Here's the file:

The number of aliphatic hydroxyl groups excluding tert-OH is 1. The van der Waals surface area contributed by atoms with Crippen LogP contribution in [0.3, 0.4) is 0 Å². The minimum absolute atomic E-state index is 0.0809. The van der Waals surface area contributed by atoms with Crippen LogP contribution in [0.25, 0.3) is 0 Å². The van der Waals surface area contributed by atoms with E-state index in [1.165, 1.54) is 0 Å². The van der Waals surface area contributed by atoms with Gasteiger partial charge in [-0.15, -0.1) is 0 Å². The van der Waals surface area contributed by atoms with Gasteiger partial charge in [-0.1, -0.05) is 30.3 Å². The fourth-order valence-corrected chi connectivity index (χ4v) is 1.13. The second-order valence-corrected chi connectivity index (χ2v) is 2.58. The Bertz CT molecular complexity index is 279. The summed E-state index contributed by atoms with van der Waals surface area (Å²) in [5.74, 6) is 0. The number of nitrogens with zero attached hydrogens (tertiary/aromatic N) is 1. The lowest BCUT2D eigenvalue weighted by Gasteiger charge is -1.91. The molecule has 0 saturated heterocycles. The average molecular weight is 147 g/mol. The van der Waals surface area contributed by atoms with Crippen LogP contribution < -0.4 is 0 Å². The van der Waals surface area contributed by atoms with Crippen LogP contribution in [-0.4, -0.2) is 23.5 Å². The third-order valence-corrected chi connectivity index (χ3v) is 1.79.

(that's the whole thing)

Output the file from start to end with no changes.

The number of aliphatic hydroxyl groups excluding tert-OH is 1. The van der Waals surface area contributed by atoms with Crippen LogP contribution in [0.3, 0.4) is 0 Å². The minimum absolute atomic E-state index is 0.0809. The van der Waals surface area contributed by atoms with Crippen LogP contribution in [0.25, 0.3) is 0 Å². The van der Waals surface area contributed by atoms with E-state index in [1.165, 1.54) is 0 Å². The van der Waals surface area contributed by atoms with Gasteiger partial charge in [-0.15, -0.1) is 0 Å². The van der Waals surface area contributed by atoms with Gasteiger partial charge in [-0.1, -0.05) is 30.3 Å². The fourth-order valence-corrected chi connectivity index (χ4v) is 1.13. The second-order valence-corrected chi connectivity index (χ2v) is 2.58. The Bertz CT molecular complexity index is 279. The summed E-state index contributed by atoms with van der Waals surface area (Å²) in [5.74, 6) is 0. The number of nitrogens with zero attached hydrogens (tertiary/aromatic N) is 1. The lowest BCUT2D eigenvalue weighted by Gasteiger charge is -1.91. The molecule has 0 saturated heterocycles. The average molecular weight is 147 g/mol. The van der Waals surface area contributed by atoms with Crippen LogP contribution < -0.4 is 0 Å². The van der Waals surface area contributed by atoms with Crippen LogP contribution in [-0.4, -0.2) is 23.5 Å². The third-order valence-corrected chi connectivity index (χ3v) is 1.79.